The silent Keystone comedy, Kid Auto Races at Venice, should have been exactly that — a newsreel documenting a soapbox derby race. But as children race along an audience-lined pathway, a curious fellow wearing a bowler hat and baggy pants emerges into the frame, constantly interrupting the shot.
The man is Charlie Chaplin. In cinematic terms, he was the original photobomber.
Released in February, 1914, the film marks Chaplin’s first publicly screened appearance as the Tramp, and this week’s Toronto Silent Film Festival celebrates this centennial by paying homage to one of the most recognizable characters in film history.
Some of Chaplin’s earliest shorts will be screened alongside the main attractions, which feature Josef von Sternberg’s The Last Command and Seven Years Bad Luck, starring Max Linder, who was a major influence on Chaplin.
On Saturday, the festival screens Chaplin’s The Circus (1928).
The film was originally released amid much personal turmoil: a fire at the Chaplin studios that shut down production, the death of his mother, a bitter divorce, as well problems with the IRS. “It’s no wonder he barely mentions the film in his autobiography,” says festival director and founder Shirley Hughes, who has always preferred Chaplin over other famous clowns of the silent era like Buster Keaton or Stan Laurel.
What The Circus offers are some of the funniest moments in Chaplin’s career, a filmography that stretches from 1914 with Making a Living, where he played a top-hat-wearing villain, to 1967’s A Countess From Hong Kong, which starred Marlon Brando and Sophia Loren.
“The opening sequence of The Circus, with the chase and the hall of mirrors and the final tightrope sequence, are among the most elaborately staged and most sustained moments of uninterrupted comedy that you’ll find in any of his features,” says Columbia University’s Rob King, author of The Fun Factory: The Keystone Film Company and the Emergence of Mass Culture.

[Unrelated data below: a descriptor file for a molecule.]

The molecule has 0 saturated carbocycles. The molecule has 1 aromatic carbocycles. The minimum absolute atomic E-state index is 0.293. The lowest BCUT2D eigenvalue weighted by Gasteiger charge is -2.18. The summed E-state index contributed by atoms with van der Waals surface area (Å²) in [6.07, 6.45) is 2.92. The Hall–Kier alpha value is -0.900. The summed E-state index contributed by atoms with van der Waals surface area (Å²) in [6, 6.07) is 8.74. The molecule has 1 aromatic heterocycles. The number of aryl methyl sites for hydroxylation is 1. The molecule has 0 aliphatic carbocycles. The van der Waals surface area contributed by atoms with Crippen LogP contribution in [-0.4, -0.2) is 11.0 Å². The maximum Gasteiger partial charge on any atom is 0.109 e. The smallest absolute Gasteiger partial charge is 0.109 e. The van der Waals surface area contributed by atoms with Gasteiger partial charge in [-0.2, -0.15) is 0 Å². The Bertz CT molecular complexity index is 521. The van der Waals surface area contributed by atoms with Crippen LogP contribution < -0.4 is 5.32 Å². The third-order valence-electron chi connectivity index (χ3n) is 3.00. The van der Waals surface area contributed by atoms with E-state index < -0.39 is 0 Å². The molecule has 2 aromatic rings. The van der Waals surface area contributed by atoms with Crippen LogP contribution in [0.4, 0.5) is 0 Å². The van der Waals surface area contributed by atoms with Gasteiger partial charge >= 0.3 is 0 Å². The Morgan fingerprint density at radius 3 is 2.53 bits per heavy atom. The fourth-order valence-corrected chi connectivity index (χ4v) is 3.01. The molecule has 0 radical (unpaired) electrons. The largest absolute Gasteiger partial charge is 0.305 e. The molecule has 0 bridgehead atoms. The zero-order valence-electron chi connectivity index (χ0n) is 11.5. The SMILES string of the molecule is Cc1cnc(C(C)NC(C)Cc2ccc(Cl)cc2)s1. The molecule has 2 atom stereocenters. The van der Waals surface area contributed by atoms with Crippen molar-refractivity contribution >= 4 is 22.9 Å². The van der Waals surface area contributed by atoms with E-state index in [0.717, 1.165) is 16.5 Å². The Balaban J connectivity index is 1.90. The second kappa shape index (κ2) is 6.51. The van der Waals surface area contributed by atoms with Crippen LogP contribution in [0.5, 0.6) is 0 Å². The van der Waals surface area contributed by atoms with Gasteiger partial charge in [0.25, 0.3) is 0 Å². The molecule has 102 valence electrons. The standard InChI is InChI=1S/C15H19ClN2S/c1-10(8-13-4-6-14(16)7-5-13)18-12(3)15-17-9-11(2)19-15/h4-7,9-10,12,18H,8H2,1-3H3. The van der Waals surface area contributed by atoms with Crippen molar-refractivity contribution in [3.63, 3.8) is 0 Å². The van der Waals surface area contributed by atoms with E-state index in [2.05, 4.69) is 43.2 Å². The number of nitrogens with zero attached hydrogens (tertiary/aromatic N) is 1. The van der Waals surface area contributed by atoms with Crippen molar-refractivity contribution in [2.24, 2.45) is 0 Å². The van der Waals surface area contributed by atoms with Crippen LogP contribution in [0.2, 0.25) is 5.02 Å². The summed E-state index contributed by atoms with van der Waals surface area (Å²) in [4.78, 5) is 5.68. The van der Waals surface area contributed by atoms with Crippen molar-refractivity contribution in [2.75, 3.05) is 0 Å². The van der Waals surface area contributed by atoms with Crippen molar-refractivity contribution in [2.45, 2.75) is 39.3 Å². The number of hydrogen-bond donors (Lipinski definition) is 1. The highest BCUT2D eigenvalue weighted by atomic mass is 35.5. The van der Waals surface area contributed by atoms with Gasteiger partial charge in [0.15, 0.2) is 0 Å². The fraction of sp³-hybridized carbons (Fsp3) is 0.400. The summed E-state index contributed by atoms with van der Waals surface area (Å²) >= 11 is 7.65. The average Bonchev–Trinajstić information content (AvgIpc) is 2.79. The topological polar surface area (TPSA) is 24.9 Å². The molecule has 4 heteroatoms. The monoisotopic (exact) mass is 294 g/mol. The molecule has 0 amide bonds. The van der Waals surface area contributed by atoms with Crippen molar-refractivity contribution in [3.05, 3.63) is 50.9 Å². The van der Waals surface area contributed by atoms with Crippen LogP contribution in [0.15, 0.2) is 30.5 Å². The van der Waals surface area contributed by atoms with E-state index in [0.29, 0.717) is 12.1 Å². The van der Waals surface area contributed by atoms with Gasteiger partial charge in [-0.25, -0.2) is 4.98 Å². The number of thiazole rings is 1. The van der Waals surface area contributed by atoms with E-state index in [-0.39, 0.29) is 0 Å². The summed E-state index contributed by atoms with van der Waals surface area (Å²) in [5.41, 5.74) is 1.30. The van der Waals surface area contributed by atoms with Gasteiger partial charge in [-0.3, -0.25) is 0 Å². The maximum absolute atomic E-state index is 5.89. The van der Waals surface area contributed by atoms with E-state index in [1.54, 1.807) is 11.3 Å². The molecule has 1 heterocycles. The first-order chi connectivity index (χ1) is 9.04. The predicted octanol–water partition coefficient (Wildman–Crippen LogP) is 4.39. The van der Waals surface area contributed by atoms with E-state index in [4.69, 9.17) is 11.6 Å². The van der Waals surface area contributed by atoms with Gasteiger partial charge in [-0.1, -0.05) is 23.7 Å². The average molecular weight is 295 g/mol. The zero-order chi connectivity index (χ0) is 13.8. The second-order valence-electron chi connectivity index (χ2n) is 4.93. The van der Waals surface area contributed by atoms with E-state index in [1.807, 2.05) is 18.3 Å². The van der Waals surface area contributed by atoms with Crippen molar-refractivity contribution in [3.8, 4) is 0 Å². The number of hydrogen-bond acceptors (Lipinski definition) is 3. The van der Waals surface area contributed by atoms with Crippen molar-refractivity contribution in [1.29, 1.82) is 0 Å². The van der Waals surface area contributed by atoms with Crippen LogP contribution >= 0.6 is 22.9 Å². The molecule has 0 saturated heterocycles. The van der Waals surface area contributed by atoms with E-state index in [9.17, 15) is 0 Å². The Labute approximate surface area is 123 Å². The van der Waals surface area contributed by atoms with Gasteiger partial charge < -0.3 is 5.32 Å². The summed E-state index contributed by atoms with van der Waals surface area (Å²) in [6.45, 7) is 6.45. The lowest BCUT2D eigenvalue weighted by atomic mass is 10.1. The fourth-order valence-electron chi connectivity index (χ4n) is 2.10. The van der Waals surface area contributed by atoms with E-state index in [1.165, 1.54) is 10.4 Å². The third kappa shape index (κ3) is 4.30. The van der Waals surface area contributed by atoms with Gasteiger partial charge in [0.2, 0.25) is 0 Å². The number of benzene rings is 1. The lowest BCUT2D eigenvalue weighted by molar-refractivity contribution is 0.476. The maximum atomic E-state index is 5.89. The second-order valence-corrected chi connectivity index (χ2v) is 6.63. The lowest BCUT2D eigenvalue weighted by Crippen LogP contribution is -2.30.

Released at a time when theatre chains across the U.S. were converting to sound, Chaplin’s silent film was a smash nonetheless. Three years later, when musicals and tough-talking gangsters of the sound era ruled, Chaplin remained true to the silent arts, releasing City Lights, which featured a synchronized score.
Local audiences had long adored Chaplin since his first Toronto screen appearance in 1914, in the feature-length comedy Tillie’s Punctured Romance, which played the Strand Theatre on Yonge St. But when City Lights premiered in 1931, Toronto audiences couldn’t get enough, resulting in the Loew’s Yonge St. Theatre opening for 9 a.m. screenings. The film was held over for 12 weeks, a record at the time.
Toronto looked a little different during the silent era, and the festival aims to showcase the city’s history in Silent Toronto Photoplays, which precedes several of the screenings and is co-presented by Heritage Toronto. Culled from nearly five hours of archival footage courtesy of the City of Toronto Archives, the clips, which feature early Toronto aviation as well as footage from the disastrous 1904 fire, are curated by media archivist Christina Stewart. “I think people will be amazed when they see the smokestacks of billowing black smoke from the heavy industry on the east waterfront,” says Stewart, who for several years led a project digitizing the Canadian National Exhibition’s film archive.
While many of the newsreels being presented feature static shots, Stewart was impressed by the cinematography in some of the material she selected. A TTC-focused newsreel, shot atop a building at King and Yonge, “has those great optical transitions, the swirling transitions coming together or pulling apart,” notes Stewart.
But Hughes, who launched the festival in 2010, says some things look very much as they do today. “Gridlock was clearly a big problem back then, and you can see that the streetcars were packed. We keep seeing the same problems over and over again.”
This article originally appeared in the Toronto Star, April 3, 2014.